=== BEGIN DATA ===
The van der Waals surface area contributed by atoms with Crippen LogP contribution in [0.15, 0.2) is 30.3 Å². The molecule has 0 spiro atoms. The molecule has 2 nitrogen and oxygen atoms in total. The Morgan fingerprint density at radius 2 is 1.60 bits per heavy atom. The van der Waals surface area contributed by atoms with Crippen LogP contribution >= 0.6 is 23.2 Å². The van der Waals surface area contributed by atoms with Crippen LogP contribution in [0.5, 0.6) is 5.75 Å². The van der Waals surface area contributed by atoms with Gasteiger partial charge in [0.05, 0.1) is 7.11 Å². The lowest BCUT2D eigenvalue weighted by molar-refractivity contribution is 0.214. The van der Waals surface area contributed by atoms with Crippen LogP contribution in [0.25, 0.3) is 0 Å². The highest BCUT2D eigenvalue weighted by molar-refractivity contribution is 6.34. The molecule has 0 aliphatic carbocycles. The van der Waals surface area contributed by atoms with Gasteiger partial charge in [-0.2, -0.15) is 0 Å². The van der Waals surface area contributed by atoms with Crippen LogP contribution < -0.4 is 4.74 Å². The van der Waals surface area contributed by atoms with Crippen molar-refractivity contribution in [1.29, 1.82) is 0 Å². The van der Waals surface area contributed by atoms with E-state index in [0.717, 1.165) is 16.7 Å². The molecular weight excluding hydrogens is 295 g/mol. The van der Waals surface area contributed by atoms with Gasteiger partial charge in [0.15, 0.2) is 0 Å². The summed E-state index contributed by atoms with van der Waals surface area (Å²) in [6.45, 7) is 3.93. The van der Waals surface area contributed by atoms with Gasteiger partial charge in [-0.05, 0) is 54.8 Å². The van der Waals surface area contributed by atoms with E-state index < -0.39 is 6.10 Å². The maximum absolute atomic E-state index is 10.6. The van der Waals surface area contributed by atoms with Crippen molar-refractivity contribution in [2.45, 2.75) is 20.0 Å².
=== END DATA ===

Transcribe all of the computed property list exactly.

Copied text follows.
The van der Waals surface area contributed by atoms with Crippen LogP contribution in [0.15, 0.2) is 30.3 Å². The molecule has 0 spiro atoms. The molecule has 2 nitrogen and oxygen atoms in total. The Morgan fingerprint density at radius 2 is 1.60 bits per heavy atom. The van der Waals surface area contributed by atoms with Crippen LogP contribution >= 0.6 is 23.2 Å². The van der Waals surface area contributed by atoms with Crippen LogP contribution in [0.5, 0.6) is 5.75 Å². The van der Waals surface area contributed by atoms with Gasteiger partial charge in [0.05, 0.1) is 7.11 Å². The lowest BCUT2D eigenvalue weighted by molar-refractivity contribution is 0.214. The van der Waals surface area contributed by atoms with Crippen LogP contribution in [0.25, 0.3) is 0 Å². The highest BCUT2D eigenvalue weighted by molar-refractivity contribution is 6.34. The molecule has 0 aliphatic carbocycles. The van der Waals surface area contributed by atoms with Gasteiger partial charge in [-0.2, -0.15) is 0 Å². The van der Waals surface area contributed by atoms with Crippen LogP contribution < -0.4 is 4.74 Å². The van der Waals surface area contributed by atoms with Crippen molar-refractivity contribution in [1.29, 1.82) is 0 Å². The van der Waals surface area contributed by atoms with E-state index in [0.717, 1.165) is 16.7 Å². The molecular weight excluding hydrogens is 295 g/mol. The van der Waals surface area contributed by atoms with Gasteiger partial charge in [0.15, 0.2) is 0 Å². The summed E-state index contributed by atoms with van der Waals surface area (Å²) in [6.45, 7) is 3.93. The van der Waals surface area contributed by atoms with Gasteiger partial charge in [-0.05, 0) is 54.8 Å². The van der Waals surface area contributed by atoms with E-state index < -0.39 is 6.10 Å². The maximum absolute atomic E-state index is 10.6. The van der Waals surface area contributed by atoms with Crippen molar-refractivity contribution in [2.45, 2.75) is 20.0 Å².